It will be interesting to see how this script and the company develops going forward, and while there are some moments to induce laughter and there are some interesting themes and ideas, the production doesn’t quite take off with all the extra festive baggage.
Motherlode are back, following their previous success with The Good Earth, and this time, Exodus has landed at the lovely Chapter as part of it’s Welsh tour.
In the perfectly sized Seligman theatre, the audience are introduced to Mary, a manager in retail for a company that ‘used to be River Island’, and as she describes her day, we are eased in to a warm and full of heart story. Mary is soon roped in to be part of a flying adventure to Argentina, whilst on a visit to see her Mother in Aberdare, with an old friend, Ray leading the way on their big adventure.
Teamed up with Timmy, a silent immigrant who speaks only through his violin, and local boy, Gareth who has perfected the pre-flight safety demonstration to a tee to move his focus away from his brother. Gwenllian Higginson as Mary really joins the four together, and the impact of changes in their society and mental health become apparent as each steps forward, although never to dwell, just to relay.
Political without being overbearing, we learn of the last factory in the town closing and being destroyed, and of the cuts being made, and the protests in the streets to welcome all. The humour which sits deep within the Welsh valleys outshines the darkness, and this new piece of writing really works under the direction of Rachael Boulton. A few areas could be refined and tightened but overall, the movement and choreography is pitched perfectly as the plane jolts and soars, and despite their differences, the moments where the cast are in unison as an ensemble really seal the deal.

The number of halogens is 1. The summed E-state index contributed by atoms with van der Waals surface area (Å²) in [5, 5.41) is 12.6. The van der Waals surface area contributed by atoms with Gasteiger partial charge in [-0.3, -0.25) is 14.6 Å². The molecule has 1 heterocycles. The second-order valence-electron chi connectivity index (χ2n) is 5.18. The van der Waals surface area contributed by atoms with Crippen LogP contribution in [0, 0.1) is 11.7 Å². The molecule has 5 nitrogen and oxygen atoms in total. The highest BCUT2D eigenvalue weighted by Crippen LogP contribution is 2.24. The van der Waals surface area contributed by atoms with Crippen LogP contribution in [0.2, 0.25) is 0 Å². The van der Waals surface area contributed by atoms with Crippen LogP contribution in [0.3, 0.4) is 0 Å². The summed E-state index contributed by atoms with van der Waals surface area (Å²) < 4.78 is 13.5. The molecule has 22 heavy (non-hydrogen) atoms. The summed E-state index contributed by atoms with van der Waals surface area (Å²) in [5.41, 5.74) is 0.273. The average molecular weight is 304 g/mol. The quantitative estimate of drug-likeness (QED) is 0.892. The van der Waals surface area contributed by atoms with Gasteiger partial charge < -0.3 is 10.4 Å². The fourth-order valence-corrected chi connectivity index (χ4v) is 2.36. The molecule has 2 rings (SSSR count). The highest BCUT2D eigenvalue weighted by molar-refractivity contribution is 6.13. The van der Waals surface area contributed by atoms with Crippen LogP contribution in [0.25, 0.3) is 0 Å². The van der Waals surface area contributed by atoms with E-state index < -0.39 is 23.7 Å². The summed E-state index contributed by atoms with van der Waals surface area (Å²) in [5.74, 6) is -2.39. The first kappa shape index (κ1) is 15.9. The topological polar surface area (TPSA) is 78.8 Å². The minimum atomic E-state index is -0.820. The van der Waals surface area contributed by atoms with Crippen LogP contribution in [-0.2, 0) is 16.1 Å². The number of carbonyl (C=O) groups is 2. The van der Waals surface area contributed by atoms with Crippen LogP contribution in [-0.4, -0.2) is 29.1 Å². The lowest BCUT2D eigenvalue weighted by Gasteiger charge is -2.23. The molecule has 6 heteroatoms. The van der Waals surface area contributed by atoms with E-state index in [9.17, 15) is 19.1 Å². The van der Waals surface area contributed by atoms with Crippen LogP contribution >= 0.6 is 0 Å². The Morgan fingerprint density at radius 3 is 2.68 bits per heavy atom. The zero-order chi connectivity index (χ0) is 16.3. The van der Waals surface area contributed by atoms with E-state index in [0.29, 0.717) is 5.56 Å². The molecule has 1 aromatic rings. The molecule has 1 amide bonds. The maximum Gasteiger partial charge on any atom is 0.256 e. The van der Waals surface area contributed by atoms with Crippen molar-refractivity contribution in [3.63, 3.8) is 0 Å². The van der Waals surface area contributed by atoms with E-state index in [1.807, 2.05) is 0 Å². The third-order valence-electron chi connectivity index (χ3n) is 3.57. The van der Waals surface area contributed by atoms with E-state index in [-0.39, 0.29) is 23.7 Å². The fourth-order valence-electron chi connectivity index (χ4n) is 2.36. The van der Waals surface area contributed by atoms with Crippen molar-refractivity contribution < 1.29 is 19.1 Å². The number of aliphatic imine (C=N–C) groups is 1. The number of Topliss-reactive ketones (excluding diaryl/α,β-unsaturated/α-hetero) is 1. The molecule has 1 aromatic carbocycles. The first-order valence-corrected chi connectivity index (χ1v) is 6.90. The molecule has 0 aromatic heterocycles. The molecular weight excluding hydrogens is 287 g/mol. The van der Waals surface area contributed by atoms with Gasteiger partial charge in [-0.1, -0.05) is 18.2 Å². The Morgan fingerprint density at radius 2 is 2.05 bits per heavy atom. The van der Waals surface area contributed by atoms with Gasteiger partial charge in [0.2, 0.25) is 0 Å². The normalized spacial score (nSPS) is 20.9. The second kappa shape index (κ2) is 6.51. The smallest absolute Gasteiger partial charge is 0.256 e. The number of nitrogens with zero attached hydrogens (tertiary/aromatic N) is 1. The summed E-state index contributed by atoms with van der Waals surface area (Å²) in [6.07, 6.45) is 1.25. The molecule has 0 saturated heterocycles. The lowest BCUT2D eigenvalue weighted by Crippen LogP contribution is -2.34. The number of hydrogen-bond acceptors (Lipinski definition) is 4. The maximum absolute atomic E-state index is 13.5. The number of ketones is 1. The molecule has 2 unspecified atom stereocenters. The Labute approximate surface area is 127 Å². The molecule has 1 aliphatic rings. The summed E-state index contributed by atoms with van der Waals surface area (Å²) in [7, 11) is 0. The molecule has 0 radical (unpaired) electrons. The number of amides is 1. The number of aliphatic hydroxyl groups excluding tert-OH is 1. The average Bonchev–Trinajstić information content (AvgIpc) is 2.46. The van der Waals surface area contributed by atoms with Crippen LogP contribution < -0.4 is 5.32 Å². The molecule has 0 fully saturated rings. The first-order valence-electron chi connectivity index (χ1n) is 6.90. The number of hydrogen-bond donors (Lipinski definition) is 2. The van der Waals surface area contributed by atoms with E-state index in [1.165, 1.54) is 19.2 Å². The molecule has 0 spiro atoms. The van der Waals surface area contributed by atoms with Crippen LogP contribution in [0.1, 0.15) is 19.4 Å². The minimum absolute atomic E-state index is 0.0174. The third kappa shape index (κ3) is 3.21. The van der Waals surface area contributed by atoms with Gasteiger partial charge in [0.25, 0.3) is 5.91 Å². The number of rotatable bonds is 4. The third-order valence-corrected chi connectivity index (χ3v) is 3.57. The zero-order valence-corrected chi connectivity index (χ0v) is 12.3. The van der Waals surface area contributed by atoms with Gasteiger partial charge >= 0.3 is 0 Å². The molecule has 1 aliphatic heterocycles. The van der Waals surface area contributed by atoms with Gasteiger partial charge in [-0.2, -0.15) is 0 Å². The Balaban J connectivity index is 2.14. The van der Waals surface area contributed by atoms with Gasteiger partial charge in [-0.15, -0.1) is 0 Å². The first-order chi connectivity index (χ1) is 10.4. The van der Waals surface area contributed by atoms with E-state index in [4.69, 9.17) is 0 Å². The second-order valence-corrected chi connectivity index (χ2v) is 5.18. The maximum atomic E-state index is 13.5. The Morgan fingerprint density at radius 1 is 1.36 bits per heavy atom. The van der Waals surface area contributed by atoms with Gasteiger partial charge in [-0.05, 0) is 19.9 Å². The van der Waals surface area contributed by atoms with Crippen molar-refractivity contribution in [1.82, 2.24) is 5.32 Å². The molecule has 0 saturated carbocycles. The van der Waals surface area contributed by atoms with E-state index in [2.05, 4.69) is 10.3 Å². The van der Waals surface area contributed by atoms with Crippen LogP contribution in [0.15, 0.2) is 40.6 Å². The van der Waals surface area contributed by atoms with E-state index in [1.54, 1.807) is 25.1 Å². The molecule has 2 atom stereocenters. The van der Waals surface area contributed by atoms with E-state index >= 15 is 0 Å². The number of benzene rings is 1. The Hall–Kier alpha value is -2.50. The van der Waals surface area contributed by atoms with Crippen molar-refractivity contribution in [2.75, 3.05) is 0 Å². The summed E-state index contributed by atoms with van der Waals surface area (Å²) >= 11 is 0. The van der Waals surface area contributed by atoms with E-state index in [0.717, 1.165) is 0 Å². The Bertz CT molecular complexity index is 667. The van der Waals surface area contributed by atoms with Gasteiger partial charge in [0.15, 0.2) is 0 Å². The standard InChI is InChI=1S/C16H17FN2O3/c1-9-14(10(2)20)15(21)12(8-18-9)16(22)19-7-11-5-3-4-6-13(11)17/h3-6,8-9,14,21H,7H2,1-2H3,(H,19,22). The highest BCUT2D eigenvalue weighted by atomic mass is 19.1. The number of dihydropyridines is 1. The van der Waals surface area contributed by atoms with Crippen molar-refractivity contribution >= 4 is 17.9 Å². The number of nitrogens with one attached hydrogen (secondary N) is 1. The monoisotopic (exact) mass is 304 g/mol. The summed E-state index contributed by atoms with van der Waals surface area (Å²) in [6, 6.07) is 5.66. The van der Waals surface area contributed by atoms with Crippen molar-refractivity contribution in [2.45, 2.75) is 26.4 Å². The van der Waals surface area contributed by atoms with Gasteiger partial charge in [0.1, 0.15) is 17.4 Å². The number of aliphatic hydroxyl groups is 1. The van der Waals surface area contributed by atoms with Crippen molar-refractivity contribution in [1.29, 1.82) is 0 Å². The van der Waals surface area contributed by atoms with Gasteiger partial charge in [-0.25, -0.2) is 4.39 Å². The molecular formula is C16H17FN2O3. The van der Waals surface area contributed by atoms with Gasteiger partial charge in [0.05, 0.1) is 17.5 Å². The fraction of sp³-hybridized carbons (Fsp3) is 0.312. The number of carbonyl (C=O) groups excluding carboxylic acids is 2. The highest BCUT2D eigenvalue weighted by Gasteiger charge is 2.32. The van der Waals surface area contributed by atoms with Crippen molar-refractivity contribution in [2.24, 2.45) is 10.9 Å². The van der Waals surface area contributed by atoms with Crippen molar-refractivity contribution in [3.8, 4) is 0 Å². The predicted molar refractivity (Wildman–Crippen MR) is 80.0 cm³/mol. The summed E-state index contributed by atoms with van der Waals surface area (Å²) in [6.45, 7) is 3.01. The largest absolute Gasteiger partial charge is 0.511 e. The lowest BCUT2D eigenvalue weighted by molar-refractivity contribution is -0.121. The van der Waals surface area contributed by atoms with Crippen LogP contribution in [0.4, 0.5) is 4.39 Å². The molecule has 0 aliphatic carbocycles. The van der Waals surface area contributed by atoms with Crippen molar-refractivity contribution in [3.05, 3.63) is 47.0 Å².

A piece full of hope and warmth, despite the underlying themes of poverty and troubles, which is relatable, funny and well worth a watch across Wales and the UK.
Exodus plays at Chapter until the 20th October before moving on on its tour. Full details via @Motherlodewales on twitter.
As part of a tour of Wales, this week Canoe theatre are back at the lovely Chapter with their production of This Incredible Life.
We’re introduced to Mab and her nephew, Robert, who are waiting for a car to arrive to take them both to an awards ceremony in London, to celebrate Mab’s journalism achievements over the years. It soon becomes clear that the two spending time together is not a common occurrence, and as only Mab switches swiftly between Welsh and English, the audience is quick to discover that Robert has made big strides away from the place that was once home.
Despite still enjoying the power of storytelling, Mab’s memory is not what it once was and confusion has set in, and she recounts stories from the past, aided by video excerpts only visible to her. Oblivious to Robert’s inability to see her memories, the stories and truths unravel and the differences and similarities between the two soon become clear. ‘Bertie’ has his own worries, and with his Aunt as a reminder of his deceased Father, his patience soon wears thin.